Judith


Last week a FaceBook post by an old friend, someone I knew about fifty years ago and has only recently reconnected with, set me to thinking about how we perceive other people. My friend had gone grey many years ago and now was using a cane, due to some back problems, as well. She has noticed lately that when she is among strangers, people look at her with a certain amount of pity, perhaps thinking “Poor dear —  she hasn’t had much of a life, has she?” But this is so far from the truth, that she just wants to be able to tell people her story:

I want to tell them that I was in the Peace Corps when it was a new and somewhat progressive thing to do. I want to tell them that I traveled through India, Pakistan, Afghanistan, and Turkey on my own. I want them to know that I met a Pakistani woman on a train and that despite our lack of a common language, she invited me home with her and I went and stayed for three days. I want them to know that I was bombed in Vietnam and again in Israel. I want them to know that I have a minor reputation as a hell-raiser in the disability community. I want them to know that I have been in a movie and on television, and am the founder of the only braille fortune cookie company in the world. I want them to know that I organize and feed 100+ people at least three times a year . . .       (Judith Lesner)

She is proposing that she would like some badges to wear, like the girl scouts. She’d like a Travelers Badge (Yes, it took her about six years to return home from her Peace Corps Philippines assignment in the ’60s), an Innovator’s Badge, with a fortune cookie on it, and a Survivor’s Badge, as she had lived for many years with neither electricity or water, in addition to being bombed in two countries.

She wants to know what badges other people want and ends by saying she simply hates to be discounted.

And I can vouch for her very interesting, brave, and active life – and for her continued usefulness.  She has been a long time advocate for the blind, which started, I believe, in the Peace Corps, and she has taught the blind, trained others to teach, started a Braille fortune cookie factory, and I think she has more than a “minor” reputation as a hell-raiser in the disabilities community – and also in the LGBT community. And she not only feeds 100 people three times a year to this day, but she also gathers toys and paraphernalia for the blind a couple of times a year and sends them off to two different SPED schools in which there are blind children here in the Philippines. One of these schools is in Brooks Point, Palawan.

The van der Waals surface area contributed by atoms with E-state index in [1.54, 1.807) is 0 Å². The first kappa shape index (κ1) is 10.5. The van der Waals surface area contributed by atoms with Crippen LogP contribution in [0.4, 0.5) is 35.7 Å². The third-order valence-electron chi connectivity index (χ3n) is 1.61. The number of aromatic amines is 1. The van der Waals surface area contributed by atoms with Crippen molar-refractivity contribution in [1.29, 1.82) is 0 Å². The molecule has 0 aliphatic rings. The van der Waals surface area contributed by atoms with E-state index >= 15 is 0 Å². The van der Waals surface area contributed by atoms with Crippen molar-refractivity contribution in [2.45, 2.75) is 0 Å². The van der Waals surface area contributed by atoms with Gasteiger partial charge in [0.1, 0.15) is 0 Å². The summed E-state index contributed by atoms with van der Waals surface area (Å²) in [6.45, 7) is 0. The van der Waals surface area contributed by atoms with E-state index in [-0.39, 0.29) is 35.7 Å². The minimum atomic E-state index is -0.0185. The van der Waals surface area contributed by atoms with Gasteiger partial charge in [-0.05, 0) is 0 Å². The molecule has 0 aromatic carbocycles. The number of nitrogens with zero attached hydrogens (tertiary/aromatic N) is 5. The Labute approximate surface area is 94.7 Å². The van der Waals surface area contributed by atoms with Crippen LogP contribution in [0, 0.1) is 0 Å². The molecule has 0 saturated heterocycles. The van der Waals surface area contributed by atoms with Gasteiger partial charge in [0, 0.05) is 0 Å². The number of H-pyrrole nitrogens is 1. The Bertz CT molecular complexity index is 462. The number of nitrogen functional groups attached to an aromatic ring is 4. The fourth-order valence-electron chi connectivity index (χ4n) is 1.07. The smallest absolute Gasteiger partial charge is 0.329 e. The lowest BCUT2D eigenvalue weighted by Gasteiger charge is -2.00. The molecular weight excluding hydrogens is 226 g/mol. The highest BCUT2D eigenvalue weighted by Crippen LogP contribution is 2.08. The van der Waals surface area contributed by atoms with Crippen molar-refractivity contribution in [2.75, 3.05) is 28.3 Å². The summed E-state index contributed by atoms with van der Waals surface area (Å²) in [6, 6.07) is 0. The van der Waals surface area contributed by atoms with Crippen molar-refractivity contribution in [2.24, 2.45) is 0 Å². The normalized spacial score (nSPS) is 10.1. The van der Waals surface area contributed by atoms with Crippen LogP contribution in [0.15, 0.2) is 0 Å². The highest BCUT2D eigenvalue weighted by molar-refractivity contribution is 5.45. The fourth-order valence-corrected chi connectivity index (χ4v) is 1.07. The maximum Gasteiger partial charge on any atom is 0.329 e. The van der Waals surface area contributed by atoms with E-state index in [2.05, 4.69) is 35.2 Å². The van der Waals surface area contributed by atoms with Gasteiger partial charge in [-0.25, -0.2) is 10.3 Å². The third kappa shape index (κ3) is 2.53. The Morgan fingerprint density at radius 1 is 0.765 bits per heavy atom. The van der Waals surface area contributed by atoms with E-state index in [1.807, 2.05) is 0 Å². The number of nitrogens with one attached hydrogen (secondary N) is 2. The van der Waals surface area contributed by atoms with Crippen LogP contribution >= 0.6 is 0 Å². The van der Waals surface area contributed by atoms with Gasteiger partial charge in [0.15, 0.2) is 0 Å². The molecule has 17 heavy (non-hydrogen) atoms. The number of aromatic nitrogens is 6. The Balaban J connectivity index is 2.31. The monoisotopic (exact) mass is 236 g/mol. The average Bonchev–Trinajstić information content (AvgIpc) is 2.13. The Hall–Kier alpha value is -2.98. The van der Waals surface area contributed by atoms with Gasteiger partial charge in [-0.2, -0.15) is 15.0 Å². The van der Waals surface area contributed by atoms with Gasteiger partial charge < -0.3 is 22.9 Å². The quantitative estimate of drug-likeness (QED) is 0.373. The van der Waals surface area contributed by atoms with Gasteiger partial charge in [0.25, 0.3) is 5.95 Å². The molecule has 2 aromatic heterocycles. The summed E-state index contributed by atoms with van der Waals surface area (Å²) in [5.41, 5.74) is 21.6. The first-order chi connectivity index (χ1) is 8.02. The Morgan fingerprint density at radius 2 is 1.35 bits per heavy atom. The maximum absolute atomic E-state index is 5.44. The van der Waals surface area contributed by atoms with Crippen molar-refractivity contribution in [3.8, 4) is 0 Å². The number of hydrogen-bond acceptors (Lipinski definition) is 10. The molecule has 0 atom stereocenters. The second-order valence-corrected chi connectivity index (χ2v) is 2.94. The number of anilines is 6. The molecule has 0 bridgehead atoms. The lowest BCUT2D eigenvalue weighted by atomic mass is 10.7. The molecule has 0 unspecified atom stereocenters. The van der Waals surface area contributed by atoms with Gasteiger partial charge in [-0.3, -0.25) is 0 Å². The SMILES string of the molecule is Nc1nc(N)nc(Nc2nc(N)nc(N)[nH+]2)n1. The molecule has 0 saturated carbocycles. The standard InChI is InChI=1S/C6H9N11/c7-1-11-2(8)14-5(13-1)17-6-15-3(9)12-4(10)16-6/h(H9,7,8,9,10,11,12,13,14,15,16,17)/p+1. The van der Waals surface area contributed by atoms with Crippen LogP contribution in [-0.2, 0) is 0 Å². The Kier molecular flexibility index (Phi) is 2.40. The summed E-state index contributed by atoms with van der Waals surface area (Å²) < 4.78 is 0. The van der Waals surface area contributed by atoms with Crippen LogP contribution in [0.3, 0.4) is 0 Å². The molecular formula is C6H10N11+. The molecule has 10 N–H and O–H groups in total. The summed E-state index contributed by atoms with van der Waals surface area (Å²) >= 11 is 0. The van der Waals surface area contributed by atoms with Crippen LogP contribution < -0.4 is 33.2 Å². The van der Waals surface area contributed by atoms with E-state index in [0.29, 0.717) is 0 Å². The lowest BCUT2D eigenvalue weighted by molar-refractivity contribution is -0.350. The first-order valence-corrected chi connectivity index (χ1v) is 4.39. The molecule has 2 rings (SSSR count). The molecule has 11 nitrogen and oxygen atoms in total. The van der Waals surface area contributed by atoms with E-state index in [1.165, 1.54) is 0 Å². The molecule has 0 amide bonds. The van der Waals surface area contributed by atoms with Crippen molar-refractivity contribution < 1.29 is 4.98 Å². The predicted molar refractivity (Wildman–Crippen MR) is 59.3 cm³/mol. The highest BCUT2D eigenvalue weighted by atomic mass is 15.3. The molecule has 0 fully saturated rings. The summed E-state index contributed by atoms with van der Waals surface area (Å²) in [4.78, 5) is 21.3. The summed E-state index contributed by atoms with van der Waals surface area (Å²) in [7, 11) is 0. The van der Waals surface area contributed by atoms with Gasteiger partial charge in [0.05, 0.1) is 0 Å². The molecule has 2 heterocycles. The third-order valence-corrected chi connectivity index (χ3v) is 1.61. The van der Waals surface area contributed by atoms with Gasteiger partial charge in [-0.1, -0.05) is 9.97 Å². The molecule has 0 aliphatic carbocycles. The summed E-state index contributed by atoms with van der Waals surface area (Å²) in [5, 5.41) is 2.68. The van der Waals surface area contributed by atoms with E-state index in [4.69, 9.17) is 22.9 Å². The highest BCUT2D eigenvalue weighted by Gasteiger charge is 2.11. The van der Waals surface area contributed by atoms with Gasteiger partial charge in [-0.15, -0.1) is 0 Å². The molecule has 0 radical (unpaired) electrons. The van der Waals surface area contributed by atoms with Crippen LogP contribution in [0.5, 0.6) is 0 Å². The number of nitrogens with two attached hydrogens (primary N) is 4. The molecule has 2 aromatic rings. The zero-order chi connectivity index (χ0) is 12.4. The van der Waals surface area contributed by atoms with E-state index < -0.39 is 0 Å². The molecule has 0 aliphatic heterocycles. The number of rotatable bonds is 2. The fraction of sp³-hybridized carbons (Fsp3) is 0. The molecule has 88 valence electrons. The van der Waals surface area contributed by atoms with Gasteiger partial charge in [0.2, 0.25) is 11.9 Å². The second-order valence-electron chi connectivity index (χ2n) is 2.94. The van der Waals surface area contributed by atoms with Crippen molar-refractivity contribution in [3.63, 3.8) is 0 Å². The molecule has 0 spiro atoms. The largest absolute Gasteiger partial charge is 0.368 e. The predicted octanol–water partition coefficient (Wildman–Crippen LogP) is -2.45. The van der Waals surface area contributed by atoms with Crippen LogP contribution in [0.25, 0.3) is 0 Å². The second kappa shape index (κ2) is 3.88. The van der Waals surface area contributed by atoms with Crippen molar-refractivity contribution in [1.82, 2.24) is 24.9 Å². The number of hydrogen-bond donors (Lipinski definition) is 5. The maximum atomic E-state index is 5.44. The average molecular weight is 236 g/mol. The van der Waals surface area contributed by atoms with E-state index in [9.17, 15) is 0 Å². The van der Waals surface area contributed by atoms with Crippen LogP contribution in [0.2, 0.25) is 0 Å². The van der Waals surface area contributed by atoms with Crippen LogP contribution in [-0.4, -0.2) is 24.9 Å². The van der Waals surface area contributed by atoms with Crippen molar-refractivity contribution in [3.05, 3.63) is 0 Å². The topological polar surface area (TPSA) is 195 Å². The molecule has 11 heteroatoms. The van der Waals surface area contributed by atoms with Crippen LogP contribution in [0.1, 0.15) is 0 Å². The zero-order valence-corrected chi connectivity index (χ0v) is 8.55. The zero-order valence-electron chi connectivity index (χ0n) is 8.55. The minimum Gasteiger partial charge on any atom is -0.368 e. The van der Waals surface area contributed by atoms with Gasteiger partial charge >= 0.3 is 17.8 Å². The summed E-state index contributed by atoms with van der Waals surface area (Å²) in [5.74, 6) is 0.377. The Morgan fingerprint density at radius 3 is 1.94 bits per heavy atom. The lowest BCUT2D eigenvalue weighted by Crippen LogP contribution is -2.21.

Of course, when you see her on the street with her gray hair and her cane, none of this shows. But that’s her point. Whenever we look at a crowd of strangers, we are categorizing, judging, assigning importance. This guy looks successful and probably rich. This guy looks irresponsible and is probably jobless. This middle-aged woman looks harsh and angry and probably had an unhappy marriage. This fat, smiling lady probably loves to cook for her children and grandchildren.

And when we look at the old, we assume they are useless, and don’t do anything worthwhile. Whatever value they had is long past. But we don’t know. Who was a hell raiser? Who still is? Who started something wild? Who fought in a war? Who is planning something huge even now in her silver gray head?

I sometimes send Creative Writing students out to observe people and make up stories about them. Elise Suarez did that in her column about riding a multicab.

This is a fun exercise and certainly good for one’s general perspective on the world. I’ve also seen write-ups of an exercise in which an individual sets out two chairs just off a busy urban street, sits in one of the chairs, and puts out a sign that says Let’s Talk! And people actually do sit down, and talk! Imagine the stories that might come out of that!

But it’s also fun to imagine what badges you yourself deserve, and what they would look like!

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